I love looking at great photos and National Geographic always has amazing photography. I had a picture of a giant Lobelia plant that one of their photographers shot from above (I don't know how he got the shot as these are very large plants). I was intrigued by the arrangement of the leaves and decided I had to try to do a turning based on it. I realized that the plant had 2 different spiral arrangements in the leaves and started counting them. I found there were 13 spirals in one direction and thought that can’t be right, but my wife said, no it was probably because of the Fibonacci series. Well I realized that indeed this was the case and I was hooked. Fibonacci spirals show up in nature, and I just can't resist adding them to my work. I stumbled onto cool SEM pictures of microscopic life, especially the frustules of diatoms and radiolaria. They were so cool and intricate, and their structure has some geometric symmetry that is just irresistible to me. So you can see that I draw my inspiration from things that interest me.





If you were stranded on a desert island that just happened to have a lathe and electricity, what are the few turning tools that you'd rather not do without?

If I were stranded on a desert island that was equipped with a lathe and electricity, the tool that I would want would be my Glaser V15 1/2” gouge. The Glaser is my go-to tool and is in my hands far more than any other tool I have. If I could bring just one more, I would probably opt for a Stewart armbrace hollowing tool. I could use this as a scraper for bowls and for hollowing. If I could bring just one more, I might opt for the necessary evil of a parting tool, but I might be able to make one of these from scrap metal I found on the island. After that it gets tougher to pick. A skew, a Hunter #5, a detail gouge and a real scraper would all be high on the list.


Any trees you'd hope to find on that magical island?

For trees growing on the island, my first choice would be sugar maple. I could tap them and make some maple syrup, and they provide some nicely figured woods. I often use just plain maple for my work that gets coloring and carving because it turns so sweetly, has no open pores and takes detail well. I think I would pick pear as my second choice. I love the fruit, and the wood is silky smooth, and like maple, takes detail well and has no open pores.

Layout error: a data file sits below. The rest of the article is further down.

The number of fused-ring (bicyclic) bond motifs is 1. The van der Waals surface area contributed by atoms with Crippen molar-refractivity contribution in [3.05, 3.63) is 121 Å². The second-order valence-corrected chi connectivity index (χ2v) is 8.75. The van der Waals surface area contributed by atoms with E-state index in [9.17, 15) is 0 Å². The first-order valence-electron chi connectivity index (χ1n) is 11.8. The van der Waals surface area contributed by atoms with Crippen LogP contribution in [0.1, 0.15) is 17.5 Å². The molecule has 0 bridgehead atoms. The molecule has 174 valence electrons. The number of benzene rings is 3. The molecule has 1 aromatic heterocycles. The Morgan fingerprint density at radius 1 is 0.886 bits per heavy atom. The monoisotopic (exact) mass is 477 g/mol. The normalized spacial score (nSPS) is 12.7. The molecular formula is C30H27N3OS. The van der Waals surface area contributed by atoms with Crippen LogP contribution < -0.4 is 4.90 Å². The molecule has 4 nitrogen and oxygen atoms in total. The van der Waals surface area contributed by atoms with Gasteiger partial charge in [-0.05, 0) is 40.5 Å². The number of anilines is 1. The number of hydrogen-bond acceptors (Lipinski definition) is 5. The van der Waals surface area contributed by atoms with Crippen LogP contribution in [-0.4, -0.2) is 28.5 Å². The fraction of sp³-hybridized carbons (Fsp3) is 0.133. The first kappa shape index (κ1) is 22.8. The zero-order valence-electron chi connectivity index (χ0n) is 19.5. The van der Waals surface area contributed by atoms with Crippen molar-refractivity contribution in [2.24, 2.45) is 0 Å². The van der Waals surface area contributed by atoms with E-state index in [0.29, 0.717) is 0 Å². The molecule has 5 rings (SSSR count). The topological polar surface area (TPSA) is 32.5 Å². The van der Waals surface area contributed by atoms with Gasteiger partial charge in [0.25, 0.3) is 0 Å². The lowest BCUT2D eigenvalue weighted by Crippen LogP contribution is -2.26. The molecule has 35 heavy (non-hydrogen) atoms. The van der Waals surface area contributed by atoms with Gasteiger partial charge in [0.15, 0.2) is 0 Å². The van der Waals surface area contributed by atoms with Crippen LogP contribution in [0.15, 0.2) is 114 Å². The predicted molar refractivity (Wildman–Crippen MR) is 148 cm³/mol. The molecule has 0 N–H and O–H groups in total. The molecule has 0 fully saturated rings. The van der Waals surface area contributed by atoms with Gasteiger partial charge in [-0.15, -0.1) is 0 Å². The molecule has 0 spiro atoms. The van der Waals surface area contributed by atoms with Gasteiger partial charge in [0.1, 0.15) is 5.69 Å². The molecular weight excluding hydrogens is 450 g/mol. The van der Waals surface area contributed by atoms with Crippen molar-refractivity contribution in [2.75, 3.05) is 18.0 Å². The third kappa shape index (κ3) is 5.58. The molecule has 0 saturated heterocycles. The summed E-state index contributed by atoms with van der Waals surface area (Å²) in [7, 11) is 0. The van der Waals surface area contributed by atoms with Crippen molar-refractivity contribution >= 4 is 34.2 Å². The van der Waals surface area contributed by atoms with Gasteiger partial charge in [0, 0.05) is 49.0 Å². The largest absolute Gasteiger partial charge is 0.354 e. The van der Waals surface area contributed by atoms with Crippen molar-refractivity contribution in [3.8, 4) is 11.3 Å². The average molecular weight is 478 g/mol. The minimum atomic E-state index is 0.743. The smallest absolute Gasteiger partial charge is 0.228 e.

Name a couple of turners who have inspired you.

Turners who inspire me…  That’s a very long list. I saw Richard Raffan demo in Phoenix perhaps 15 years ago, and he is probably one of those who influenced me the most. I don't know how many times I go back to his books for reference. My journey into segmented work was largely inspired by Ray Allen.  I still have an article he wrote long before segmented work was popular. I loved his work, and met him at a couple of craft fairs in Arizona. People whose skills I covet include, but not limited to, Garret Van Ness, Art Liestman, Binh Pho, Jacques Vesery, Ron Layport, Paul Fennel and Gordon Pembridge.


Is there anything on your turning 'to-do' list?

My “to do” turning list is so long that I don't really think I'll ever get to it all. I know I should keep a sketchbook of ideas, but it really just resides in my head. I find my drawing skills really don't do justice to my ideas, so I just let them brew until I have time to attempt one. I use a computer quite a bit in the design phase of many of my pieces. I will use 3D math programs, Adobe Illustrator, and Photoshop to do some initial planning. Much of the design work actually takes place on the turned form, so I can adapt what is in my head to the real wood in front of me.


I understand that you've done a little demonstrating recently, is that something you plan to continue or expand?

I have done a few demos, but would not say that I plan to hit the circuit. I have precious little time for turning, and the travel and prep work for demos just takes up too much time. Besides, I am no public speaker, and I’m really not comfortable in front of a large audience.


Anything else you wish I'd asked or anything that you want folks to know about you?

I have said this many times in many forums. I do art that I am inspired to do. I am not really out to make a big splash on the wood turned art world. I have been told several times to focus my work on a style to establish a body of work that is recognizable as mine. I could do that, but I don't like to limit myself. I like to try my hand at what appeals to me. I may fail, or not do it as nicely if I limited myself to a style, but I am not really concerned about that. I have limited time for my art, and I do not depend on it for a living, so I'll just do art to satisfy my own creative urge. If other people like it, that’s all the better.


More photos of Michael’s work can be found at his website…  www.breezyhillturning.com.

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Wednesday the 21st. Thanks for visiting Woodturners Unlimited.